WARNING: Although intended for children to use somewhat independently, this activity includes a plastic bag, which may pose a suffocation hazard if placed over head and small objects which may present a choking hazard. Adult supervision is required.

Of course, I would love to hear about variations others do with activities modeled after these or with similar types of activities, as well as to receive links to posts about additional Activity Bag and Sensory Integration Activities (bag or no bag). So, please leave a comment.

And, if you just cannot get enough Activity Bag ideas, please be sure to click here for my growing series of posts on them. In doing so, you will find posts with pictures and descriptions of over 50 different bags that we have enjoyed so far – Montessori, Fun and Learning, Skills, Travel and all!

Finally, if you would like to check out others Frugal Friday tips, I invite you to visit the links at Life as Mom for tips on all topics - homeschooling, housekeeping, sewing, shopping -- you name it!.

11 comments:

Hartley said...

Hi,

I have a child with Sensory Processing Disorder as well, and I absoultely LOVE your ideas!

Are you interested in doing a guest post on my blog where you can make some suggestions for sensory activities my readers can do over the summer with thier kids? I think my readers would love it. Let me know!

Hartley
Author of This is Gabriel Making Sense of School
www.hartleysboys.com

Jennifer said...

I have a child with SPD and these are great activities. Spring is a tough time of year for my son with so many changes in clothing and daylight and covers on the bed, etc. I am always looking for new sensory activities.

Martianne said...

I am so glad to be able to share ideas that might be able to help other families with SPD children. Seasonal changes (and simply life ones!) are always challenging, but some of the challenges, provide lots of opportunity for learning, creativity and love, right? We are all blessed by our unique kids!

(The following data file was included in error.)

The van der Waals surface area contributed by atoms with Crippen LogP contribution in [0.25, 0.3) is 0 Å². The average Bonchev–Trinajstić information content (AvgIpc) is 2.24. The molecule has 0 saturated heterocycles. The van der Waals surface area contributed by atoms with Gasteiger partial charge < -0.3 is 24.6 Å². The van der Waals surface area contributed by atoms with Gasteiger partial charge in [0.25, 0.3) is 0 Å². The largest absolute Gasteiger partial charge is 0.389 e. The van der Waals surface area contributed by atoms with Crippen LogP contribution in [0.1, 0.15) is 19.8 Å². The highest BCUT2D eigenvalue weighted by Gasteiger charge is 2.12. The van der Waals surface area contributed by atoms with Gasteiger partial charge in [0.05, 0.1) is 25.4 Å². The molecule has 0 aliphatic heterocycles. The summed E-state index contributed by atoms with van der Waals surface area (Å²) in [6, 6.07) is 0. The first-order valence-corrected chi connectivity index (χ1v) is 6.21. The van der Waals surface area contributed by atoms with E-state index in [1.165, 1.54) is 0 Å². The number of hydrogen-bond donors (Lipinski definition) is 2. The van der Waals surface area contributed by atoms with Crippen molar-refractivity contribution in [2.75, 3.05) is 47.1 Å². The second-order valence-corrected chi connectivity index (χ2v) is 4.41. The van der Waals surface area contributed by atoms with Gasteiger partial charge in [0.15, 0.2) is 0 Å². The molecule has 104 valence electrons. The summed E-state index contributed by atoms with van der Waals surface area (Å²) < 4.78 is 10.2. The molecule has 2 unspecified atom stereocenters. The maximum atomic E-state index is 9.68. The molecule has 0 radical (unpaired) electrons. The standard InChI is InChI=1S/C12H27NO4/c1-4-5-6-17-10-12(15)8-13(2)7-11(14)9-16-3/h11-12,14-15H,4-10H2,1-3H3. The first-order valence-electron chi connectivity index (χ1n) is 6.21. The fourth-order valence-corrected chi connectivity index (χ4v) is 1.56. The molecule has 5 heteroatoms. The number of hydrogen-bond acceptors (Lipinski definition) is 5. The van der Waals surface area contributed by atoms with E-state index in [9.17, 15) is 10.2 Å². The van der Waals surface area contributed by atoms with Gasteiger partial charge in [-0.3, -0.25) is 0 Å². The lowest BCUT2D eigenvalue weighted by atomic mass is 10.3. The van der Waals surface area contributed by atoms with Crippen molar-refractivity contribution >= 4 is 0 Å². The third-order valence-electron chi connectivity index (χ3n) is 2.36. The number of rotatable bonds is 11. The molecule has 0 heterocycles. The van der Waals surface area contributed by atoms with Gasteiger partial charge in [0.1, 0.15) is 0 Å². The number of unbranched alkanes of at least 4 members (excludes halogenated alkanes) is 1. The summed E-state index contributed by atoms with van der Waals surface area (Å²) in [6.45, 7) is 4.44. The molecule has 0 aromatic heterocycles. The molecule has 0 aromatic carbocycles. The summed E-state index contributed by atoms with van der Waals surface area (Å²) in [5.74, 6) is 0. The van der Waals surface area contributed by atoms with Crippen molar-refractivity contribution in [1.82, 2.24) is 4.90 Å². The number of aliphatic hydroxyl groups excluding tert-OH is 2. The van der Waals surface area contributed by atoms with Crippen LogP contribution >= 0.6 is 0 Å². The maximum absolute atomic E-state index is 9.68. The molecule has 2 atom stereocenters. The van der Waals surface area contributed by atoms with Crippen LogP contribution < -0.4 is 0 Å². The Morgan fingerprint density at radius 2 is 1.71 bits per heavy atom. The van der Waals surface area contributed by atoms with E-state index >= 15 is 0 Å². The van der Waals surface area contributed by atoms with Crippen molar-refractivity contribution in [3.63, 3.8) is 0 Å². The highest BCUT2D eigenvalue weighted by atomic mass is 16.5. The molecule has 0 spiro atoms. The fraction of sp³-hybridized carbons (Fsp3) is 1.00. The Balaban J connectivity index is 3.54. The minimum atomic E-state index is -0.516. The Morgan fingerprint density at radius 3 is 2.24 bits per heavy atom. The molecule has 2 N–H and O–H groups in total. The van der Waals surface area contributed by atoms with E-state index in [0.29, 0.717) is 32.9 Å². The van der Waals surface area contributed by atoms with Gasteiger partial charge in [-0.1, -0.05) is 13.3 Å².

Discovering Montessori said...

Hi!

You have wonderful ideas. I really like the cloud and dandelion work.

Mari said...

wow geat ideas. i have a child whom is 2 with spd as well as a 10 y/o but for him he is too old lol. but i am highly interested in creating these activity bags. how do is it done? thank you www.sprinkles-of-fun.com

Anonymous said...

Hello,
I loved the dandelion and the spring hunt with pegs (from Sparklebox site) - Is it possible to still get these pictures? I don't have access to the site for the reasons mentioned.

Martianne said...

I am not sure who "anonymous is" so I cannot post a personal reply. To be 100% honest, I believe the site is still up, but I would not recommend using it and will not use it myself, even though I liked the resources there. It would be easy enough to recreate similar ideas using clip art, and, in doing so, you would not be supporting a felon... Just a thought. And, if you care to give me your contact info or a blog link, I would be happy to reply to you personally to help you with ideas for creating similar activities.

2 Pequeños Traviesos said...

HI Martianne! I'm really impressed by all the creative activities you have here. I'm also interested in finding out more about SPD. I'm suspecting something "weird" is going on with my 3 yo. Sadly, he's usually angry and in a bad mood. I'd love to be able to help him. I had this other blog-mommy that recommended me books and sites about the subject but can't seem to find it.
Your help will be greatly appreciated!!!

Leslie said...

Hi Martianne,

Thank you so much for posting a link on my blog to this post! What a lot of great ideas!!! I need to find time now to make some of these too.

I've also been using your ABC alerting cards with my child with SPD and am thankful for your willingness to share them! I'm hoping to blog on SI sometime soon and will share a link to your blog.

Again, thank you so much for sharing!

Blessings
Leslie

Kim said...

Linked from Pinterest!!!!!

VenessaWilson said...

I loved all the ideas you shared. Thanks a lot for sharing. I'm really going to implement all of these.